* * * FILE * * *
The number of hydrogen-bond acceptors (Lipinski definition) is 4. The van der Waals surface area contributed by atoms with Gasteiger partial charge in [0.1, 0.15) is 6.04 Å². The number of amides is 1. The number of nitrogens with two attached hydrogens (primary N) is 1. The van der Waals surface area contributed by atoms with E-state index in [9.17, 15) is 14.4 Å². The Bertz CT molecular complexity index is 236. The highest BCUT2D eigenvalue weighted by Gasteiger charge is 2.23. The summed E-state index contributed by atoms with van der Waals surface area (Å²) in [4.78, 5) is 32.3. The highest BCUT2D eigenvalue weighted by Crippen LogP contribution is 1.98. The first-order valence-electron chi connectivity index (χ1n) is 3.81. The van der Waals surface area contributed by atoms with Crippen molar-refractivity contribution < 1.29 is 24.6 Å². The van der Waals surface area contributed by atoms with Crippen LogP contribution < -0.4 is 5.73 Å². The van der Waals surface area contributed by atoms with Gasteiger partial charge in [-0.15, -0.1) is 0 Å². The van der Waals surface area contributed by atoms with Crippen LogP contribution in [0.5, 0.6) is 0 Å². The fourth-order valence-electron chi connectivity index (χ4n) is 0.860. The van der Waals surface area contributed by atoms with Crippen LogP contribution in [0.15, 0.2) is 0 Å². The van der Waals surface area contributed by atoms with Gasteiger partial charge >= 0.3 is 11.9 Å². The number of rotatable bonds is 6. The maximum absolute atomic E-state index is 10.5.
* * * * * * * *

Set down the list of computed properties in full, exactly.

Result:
The number of hydrogen-bond acceptors (Lipinski definition) is 4. The van der Waals surface area contributed by atoms with Gasteiger partial charge in [0.1, 0.15) is 6.04 Å². The number of amides is 1. The number of nitrogens with two attached hydrogens (primary N) is 1. The van der Waals surface area contributed by atoms with E-state index in [9.17, 15) is 14.4 Å². The Bertz CT molecular complexity index is 236. The highest BCUT2D eigenvalue weighted by Gasteiger charge is 2.23. The summed E-state index contributed by atoms with van der Waals surface area (Å²) in [4.78, 5) is 32.3. The highest BCUT2D eigenvalue weighted by Crippen LogP contribution is 1.98. The first-order valence-electron chi connectivity index (χ1n) is 3.81. The van der Waals surface area contributed by atoms with Crippen molar-refractivity contribution < 1.29 is 24.6 Å². The van der Waals surface area contributed by atoms with Crippen LogP contribution < -0.4 is 5.73 Å². The van der Waals surface area contributed by atoms with Gasteiger partial charge in [-0.15, -0.1) is 0 Å². The van der Waals surface area contributed by atoms with Crippen LogP contribution in [0.5, 0.6) is 0 Å². The fourth-order valence-electron chi connectivity index (χ4n) is 0.860. The van der Waals surface area contributed by atoms with Crippen LogP contribution in [0.15, 0.2) is 0 Å². The van der Waals surface area contributed by atoms with Gasteiger partial charge >= 0.3 is 11.9 Å². The number of rotatable bonds is 6. The maximum absolute atomic E-state index is 10.5.